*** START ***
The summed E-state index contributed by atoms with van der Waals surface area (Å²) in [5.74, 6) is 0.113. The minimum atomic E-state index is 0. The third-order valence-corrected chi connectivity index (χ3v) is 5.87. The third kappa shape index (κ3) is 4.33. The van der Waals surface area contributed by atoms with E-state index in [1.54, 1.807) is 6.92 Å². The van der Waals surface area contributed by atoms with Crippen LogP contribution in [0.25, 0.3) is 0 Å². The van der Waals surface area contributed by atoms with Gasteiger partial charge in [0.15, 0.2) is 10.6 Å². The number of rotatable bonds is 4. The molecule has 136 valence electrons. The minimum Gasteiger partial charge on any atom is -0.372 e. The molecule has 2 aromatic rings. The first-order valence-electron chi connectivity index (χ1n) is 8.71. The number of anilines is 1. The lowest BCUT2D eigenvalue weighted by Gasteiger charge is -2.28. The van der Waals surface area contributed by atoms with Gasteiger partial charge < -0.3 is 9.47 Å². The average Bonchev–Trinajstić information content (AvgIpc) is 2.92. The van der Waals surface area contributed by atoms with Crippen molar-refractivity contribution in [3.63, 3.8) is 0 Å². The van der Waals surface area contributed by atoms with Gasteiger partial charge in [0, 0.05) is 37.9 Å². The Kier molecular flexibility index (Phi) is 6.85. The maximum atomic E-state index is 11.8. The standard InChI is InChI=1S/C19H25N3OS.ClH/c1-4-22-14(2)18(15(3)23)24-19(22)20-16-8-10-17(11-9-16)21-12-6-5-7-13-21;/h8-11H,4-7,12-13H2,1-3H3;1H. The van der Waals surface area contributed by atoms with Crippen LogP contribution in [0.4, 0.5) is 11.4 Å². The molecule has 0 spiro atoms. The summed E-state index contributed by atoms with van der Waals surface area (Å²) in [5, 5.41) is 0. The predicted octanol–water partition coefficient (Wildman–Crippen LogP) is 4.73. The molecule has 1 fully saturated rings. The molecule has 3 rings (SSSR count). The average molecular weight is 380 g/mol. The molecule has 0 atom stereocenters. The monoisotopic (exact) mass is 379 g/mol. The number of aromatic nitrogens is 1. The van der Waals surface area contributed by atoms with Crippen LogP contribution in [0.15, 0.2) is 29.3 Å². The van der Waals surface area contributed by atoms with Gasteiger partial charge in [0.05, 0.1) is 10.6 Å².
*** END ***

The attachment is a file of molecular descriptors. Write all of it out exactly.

The summed E-state index contributed by atoms with van der Waals surface area (Å²) in [5.74, 6) is 0.113. The minimum atomic E-state index is 0. The third-order valence-corrected chi connectivity index (χ3v) is 5.87. The third kappa shape index (κ3) is 4.33. The van der Waals surface area contributed by atoms with E-state index in [1.54, 1.807) is 6.92 Å². The van der Waals surface area contributed by atoms with Crippen LogP contribution in [0.25, 0.3) is 0 Å². The van der Waals surface area contributed by atoms with Gasteiger partial charge in [0.15, 0.2) is 10.6 Å². The number of rotatable bonds is 4. The molecule has 136 valence electrons. The minimum Gasteiger partial charge on any atom is -0.372 e. The molecule has 2 aromatic rings. The first-order valence-electron chi connectivity index (χ1n) is 8.71. The number of anilines is 1. The lowest BCUT2D eigenvalue weighted by Gasteiger charge is -2.28. The van der Waals surface area contributed by atoms with Gasteiger partial charge < -0.3 is 9.47 Å². The average Bonchev–Trinajstić information content (AvgIpc) is 2.92. The van der Waals surface area contributed by atoms with Crippen molar-refractivity contribution in [3.63, 3.8) is 0 Å². The van der Waals surface area contributed by atoms with Gasteiger partial charge in [0, 0.05) is 37.9 Å². The Kier molecular flexibility index (Phi) is 6.85. The maximum atomic E-state index is 11.8. The standard InChI is InChI=1S/C19H25N3OS.ClH/c1-4-22-14(2)18(15(3)23)24-19(22)20-16-8-10-17(11-9-16)21-12-6-5-7-13-21;/h8-11H,4-7,12-13H2,1-3H3;1H. The van der Waals surface area contributed by atoms with Crippen LogP contribution in [0.4, 0.5) is 11.4 Å². The molecule has 0 spiro atoms. The summed E-state index contributed by atoms with van der Waals surface area (Å²) in [5, 5.41) is 0. The predicted octanol–water partition coefficient (Wildman–Crippen LogP) is 4.73. The molecule has 1 fully saturated rings. The molecule has 3 rings (SSSR count). The average molecular weight is 380 g/mol. The molecule has 0 atom stereocenters. The monoisotopic (exact) mass is 379 g/mol. The number of aromatic nitrogens is 1. The van der Waals surface area contributed by atoms with Crippen LogP contribution in [0.15, 0.2) is 29.3 Å². The van der Waals surface area contributed by atoms with Gasteiger partial charge in [0.05, 0.1) is 10.6 Å².